Tampa Bay Buccaneers

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Countdown to Kickoff: Bucs-Football Team

All eyes will be on Tom Brady as he heads into his NFL-record 18th round of playoffs but his first with the Buccaneers, the team that boldly signed the former Patriot to chase this exact situation


The Tampa Bay Buccaneers make their return to the playoffs when they take on the Washington Football Team on Saturday night, and we're counting down the hours to the 8:15 p.m. ET kickoff at FedExField. After a week of preparation, here's what it all comes down to:


QB Tom Brady. As we've noted before, you could put the quarterback on the watch list every week, which is why we don't often do so. But the Buccaneers are now in the playoffs, and that's Tom Brady's stage. The Buccaneers made one of the boldest free agent moves in league history in March not only to help them get over the hump and back into the playoffs but also to have the perfect leader when they got there. Brady has played in and won more postseason games than any other figure in NFL history, and he has six Super Bowl championship rings to show for it. Obviously, all of those games and titles came with the Patriots, and Brady is now in his 21st season, but he's shown no signs of slowing down in his age-43 campaign. Rather, he's tapped into the Buccaneers' incredible cast of pass-catchers to post the second-highest touchdown pass total (40) of his career and his fifth-highest yardage total (4,633). Brady charges into his 12th straight postseason off the most prolific final month of any season in his career, as he has thrown for 1,333 yards, 12 touchdowns and a 126.9 passer rating during the Bucs' four-game winning streak. Tampa Bay currently has 18 players on the roster who have postseason experienced, combining for 107 playoff appearances, but that still leaves a large majority of Buccaneers who will be tasting the second season for the first time. Many of those players will be looking toward Brady to guide them with his vast January and February experience. The Buccaneers are back in the playoffs for the first time in 13 years, and all eyes are on Brady.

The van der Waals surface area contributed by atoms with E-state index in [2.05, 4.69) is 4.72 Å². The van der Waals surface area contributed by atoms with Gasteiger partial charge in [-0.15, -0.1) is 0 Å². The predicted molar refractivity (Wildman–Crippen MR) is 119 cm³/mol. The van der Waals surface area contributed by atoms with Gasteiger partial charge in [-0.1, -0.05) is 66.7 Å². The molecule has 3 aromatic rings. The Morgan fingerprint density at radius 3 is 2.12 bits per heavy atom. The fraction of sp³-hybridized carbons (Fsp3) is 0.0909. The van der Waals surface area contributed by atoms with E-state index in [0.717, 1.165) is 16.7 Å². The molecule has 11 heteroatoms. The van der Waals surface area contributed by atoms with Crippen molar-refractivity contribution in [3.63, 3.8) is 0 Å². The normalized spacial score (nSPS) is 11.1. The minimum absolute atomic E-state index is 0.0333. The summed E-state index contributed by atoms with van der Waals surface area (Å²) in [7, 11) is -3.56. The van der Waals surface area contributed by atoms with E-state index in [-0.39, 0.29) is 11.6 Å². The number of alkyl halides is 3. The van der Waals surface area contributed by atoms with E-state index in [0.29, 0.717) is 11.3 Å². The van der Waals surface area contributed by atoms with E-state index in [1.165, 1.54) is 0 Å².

ILB Lavonte David. To be specific, Tom Brady has played in 41 career postseason games, nine more than the next most experienced player (Adam Vinatieri). That is also 41 more playoff games than Lavonte David has played in a career that began in 2012 and now sees him as the longest-tenured Buccaneer. David has started 137 regular-season games, tied for the fifth-most in franchise history, and through it all he has remained one of the most underrated stars in the league. David deserves the playoff spotlight as much as anyone on the Bucs' roster, and it will be fascinating to see what he does under it. He heads in following yet another all-around dominant regular season in which he filled up every part of the stat line with 117 tackles, 12 tackles for loss, 1.5 sacks, three quarterback hits, one interception, six passes defensed, three forced fumbles and two fumble recoveries. His sideline-to-sideline range is going to be critical against an Alex Smith-led Washington offense that doesn't throw downfield very often and tries to get a lot of yardage after the catch. That's doubly true because David won't have his usual inside-backer running mate with Devin White not yet off the COVID list. Kevin Minter filled in very nicely for White in the season-capping win over Atlanta and has a great grasp of the Buccaneers' defense, but of course White was one of the main sources of splash plays for Tampa Bay this year. It may be up to David to provide those on Saturday night.